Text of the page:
Born in Warwickshire, England; married; children: two. Education: Earned Ph.D. Hobbies and other interests: Movies, tinkering with technology.
Home—Warwick, England. Agent—The Agency Ltd., 24 Pottery Lane, Holland Park, London W11 4LZ, England. E-mail—[email protected]
Writer. Worked in book marketing for schools, libraries, and bookstores until 2001.
Jeremy Brown of the Secret Service, Walker (London, England), 1997.
Jeremy Brown and the Mummy's Curse, Walker (London, England), 1998.
They Melted His Brain!, Walker (London, England), 1999.
Jeremy Brown on Mars, Walker (London, England), 1999.
Totally Unsuitable for Children, Walker (London, England), 2000.
Dirty Rotten Tricks, Walker (London, England), 2001.
Me and My Big Mouse, Walker (London, England), 2002.
Kissing Vanessa, Piccadilly Press (London, England), 2003, Delacorte Press (New York, NY), 2004.
Plastic Fantastic, Piccadilly Press (London, England), 2004, Delacorte Press (New York, NY), 2005.
The Prince and the Snowgirl, Piccadilly Press (London, England), 2006, Delacorte Press (New York, NY), 2007.
Contributor of short fiction to anthologies, including My Dad's a Punk, 2006.
English author Simon Cheshire began writing at age sixteen, but did not find his niche until over a decade later, when he realized that, as he admitted on his home page, he still has "the mind of a ten year old." Working for several years in the publishing industry, specifically in book marketing, Cheshire eventually decided to give full rein to his quirky imagination. In 2001 he turned to writing full-time and has since published numerous books, among them the middle-grade novels Jeremy Brown of the Secret Service, and They Melted His Brain!, as well as the young-adult novel Kissing Vanessa. As Cheshire added on his home page, one of the best things about writing for children—particularly boys—is that "you can fill … stories with explosions, robot camels, alien invasions—all the fun stuff that you usually have to leave out of books for adults." Cheshire's young-adult novels deliberately steer clear of tackling social issues, offering romantic comedies populated with eccentric characters, told from a male perspective.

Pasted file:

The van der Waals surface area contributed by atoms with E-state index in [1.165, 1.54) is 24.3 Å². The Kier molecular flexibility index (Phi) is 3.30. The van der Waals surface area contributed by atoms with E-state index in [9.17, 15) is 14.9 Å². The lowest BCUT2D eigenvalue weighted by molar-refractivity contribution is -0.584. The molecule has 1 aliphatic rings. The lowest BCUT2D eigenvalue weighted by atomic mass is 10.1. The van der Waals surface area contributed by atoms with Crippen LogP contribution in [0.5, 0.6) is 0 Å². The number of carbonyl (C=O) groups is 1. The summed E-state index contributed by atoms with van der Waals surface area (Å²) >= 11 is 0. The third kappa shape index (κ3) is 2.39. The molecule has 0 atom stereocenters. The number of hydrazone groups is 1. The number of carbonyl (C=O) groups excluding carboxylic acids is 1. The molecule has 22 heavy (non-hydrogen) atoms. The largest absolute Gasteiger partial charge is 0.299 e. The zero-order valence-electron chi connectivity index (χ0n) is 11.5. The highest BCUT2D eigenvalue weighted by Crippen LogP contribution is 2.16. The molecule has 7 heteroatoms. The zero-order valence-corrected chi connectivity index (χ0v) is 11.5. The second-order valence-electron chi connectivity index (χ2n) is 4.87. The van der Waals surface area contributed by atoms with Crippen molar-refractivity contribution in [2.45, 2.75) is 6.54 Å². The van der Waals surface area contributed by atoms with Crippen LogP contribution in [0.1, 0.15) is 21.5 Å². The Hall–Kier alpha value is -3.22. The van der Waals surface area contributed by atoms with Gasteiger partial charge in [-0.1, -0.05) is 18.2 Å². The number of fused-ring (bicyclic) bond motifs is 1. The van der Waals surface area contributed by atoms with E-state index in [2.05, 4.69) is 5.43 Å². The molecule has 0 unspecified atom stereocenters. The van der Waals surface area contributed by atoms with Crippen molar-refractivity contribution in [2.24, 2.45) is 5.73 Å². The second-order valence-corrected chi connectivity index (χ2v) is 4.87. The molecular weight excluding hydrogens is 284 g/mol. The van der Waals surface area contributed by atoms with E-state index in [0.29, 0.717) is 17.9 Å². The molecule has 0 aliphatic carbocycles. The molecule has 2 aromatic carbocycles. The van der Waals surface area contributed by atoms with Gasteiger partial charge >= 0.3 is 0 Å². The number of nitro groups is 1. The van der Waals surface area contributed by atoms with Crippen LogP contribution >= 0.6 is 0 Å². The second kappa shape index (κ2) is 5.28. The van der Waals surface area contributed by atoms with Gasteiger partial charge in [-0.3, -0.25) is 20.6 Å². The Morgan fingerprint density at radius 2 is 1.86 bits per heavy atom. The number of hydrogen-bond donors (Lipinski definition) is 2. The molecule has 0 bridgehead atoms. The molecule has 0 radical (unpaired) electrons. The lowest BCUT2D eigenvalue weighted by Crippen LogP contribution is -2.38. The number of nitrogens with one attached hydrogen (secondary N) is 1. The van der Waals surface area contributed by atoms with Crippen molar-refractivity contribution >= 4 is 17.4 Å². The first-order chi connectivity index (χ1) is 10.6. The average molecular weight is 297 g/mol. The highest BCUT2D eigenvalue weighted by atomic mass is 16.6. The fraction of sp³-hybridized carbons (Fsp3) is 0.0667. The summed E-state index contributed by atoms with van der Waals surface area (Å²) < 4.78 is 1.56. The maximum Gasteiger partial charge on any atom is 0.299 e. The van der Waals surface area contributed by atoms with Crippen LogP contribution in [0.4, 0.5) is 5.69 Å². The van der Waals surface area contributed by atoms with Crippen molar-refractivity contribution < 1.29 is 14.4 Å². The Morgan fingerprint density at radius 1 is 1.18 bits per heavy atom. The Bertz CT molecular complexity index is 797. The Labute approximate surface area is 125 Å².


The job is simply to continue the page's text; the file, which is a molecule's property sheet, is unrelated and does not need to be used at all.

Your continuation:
In Kissing Vanessa fifteen-year-old Kevin has become smitten with the new girl in his French class. Sophisticated and chic, the aloof Vanessa Wishart quickly becomes an obsession to Kevin, who forgets his goal of raising his grades. Instead, he focuses on ways to win the girl's attention, but has little luck; in fact, all his attempts backfire with humiliating results. Finally, the desperate and besotted teen asks for help from his enterprising and popular buddy Jack, who has developed a nine-step, scientific method to win a girl's heart. Reviewing Kissing Vanessa for Kirkus Reviews, a critic called the book a "sidesplitting romp through adolescent love" in which the author's "expertly written British humor" will make even U.S. readers "laugh out loud." Catherine Ensley, writing in School Library Journal, compared the book with popular novels by fellow British writer Louise Rennison due to Cheshire's "sarcastic wit," and dubbed the book "a fast and fun read." In an online review for Bookloons, J.A. Kaszuba Locke concluded that Kissing Vanessa "offers comedy, with insights into the reality of adolescent first love and how hard it is to just be and to speak for yourself."
Cheshire's middle-grade novels have been popular with the pre-teen boys that are often classified as "reluctant readers" due to their high-energy plots, likeable characters, and general silliness. In Jeremy Brown and the Mummy's Curse, for example, the doughty hero is chased by a herd of robot camels, while in Totally Unsuitable for Children the alien characters have names that sound like baby babble. The slapstick element of Cheshire's work, appreciated by readers and teachers, is entirely intentional. As the author noted on his home page, "I just write the sort of adventure stories I loved as a kid. If they get children reading and talking about books too, so much the better. To me, they're simply meant to be fun."
BIOGRAPHICAL AND CRITICAL SOURCES:
Bulletin of the Center for Children's Books, January, 2005, Karen Coats, review of Kissing Vanessa, p. 203.
Kirkus Reviews, October 1, 2004, review of Kissing Vanessa, p. 957.
School Librarian, spring, 1998, review of Jeremy Brown of the Secret Service, p. 23; summer, 1999, review of Jeremy Brown and the Mummy's Curse, p. 80; winter, 1999, review of They Melted His Brain!, p. 1888.
School Library Journal, October, 2004, Catherine Ensley, review of Kissing Vanessa, p. 158.
Book Loons Web site,http://www.bookloons.com/ (June 6, 2006), J.A. Kaszuba Locke, review of Kissing Vanessa.
Piccadilly Press Web site,http://www.piccadillypress.co.uk/ (June 6, 2006), "Simon Cheshire."
Random House Teens Web site,http://www.randomhouse.com/teens/ (June 6, 2006), "Simon Cheshire."
Simon Cheshire Home Page,http://uk.geocities.com/simoncheshireuk (June 6, 2006).